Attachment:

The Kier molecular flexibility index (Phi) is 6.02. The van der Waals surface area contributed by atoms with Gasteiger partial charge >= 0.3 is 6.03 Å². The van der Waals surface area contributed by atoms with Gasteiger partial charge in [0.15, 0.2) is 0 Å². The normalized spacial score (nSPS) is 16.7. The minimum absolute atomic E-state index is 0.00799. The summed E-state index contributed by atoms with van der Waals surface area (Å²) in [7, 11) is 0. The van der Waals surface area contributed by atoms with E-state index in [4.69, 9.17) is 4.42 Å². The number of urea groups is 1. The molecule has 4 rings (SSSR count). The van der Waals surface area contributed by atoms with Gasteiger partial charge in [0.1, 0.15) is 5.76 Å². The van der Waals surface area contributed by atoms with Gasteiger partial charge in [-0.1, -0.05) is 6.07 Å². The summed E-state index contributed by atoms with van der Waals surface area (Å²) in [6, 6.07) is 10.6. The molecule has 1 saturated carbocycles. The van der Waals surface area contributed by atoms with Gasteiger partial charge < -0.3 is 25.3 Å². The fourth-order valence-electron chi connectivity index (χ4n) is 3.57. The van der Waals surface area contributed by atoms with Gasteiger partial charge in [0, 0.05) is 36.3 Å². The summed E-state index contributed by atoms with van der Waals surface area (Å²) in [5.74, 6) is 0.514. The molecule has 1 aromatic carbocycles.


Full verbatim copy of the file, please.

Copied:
The Kier molecular flexibility index (Phi) is 6.02. The van der Waals surface area contributed by atoms with Gasteiger partial charge >= 0.3 is 6.03 Å². The van der Waals surface area contributed by atoms with Gasteiger partial charge in [0.15, 0.2) is 0 Å². The normalized spacial score (nSPS) is 16.7. The minimum absolute atomic E-state index is 0.00799. The summed E-state index contributed by atoms with van der Waals surface area (Å²) in [7, 11) is 0. The van der Waals surface area contributed by atoms with E-state index in [4.69, 9.17) is 4.42 Å². The number of urea groups is 1. The molecule has 4 rings (SSSR count). The van der Waals surface area contributed by atoms with Gasteiger partial charge in [0.1, 0.15) is 5.76 Å². The van der Waals surface area contributed by atoms with Gasteiger partial charge in [-0.1, -0.05) is 6.07 Å². The summed E-state index contributed by atoms with van der Waals surface area (Å²) in [6, 6.07) is 10.6. The molecule has 1 saturated carbocycles. The van der Waals surface area contributed by atoms with Gasteiger partial charge < -0.3 is 25.3 Å². The fourth-order valence-electron chi connectivity index (χ4n) is 3.57. The van der Waals surface area contributed by atoms with Gasteiger partial charge in [0, 0.05) is 36.3 Å². The summed E-state index contributed by atoms with van der Waals surface area (Å²) in [5.74, 6) is 0.514. The molecule has 1 aromatic carbocycles.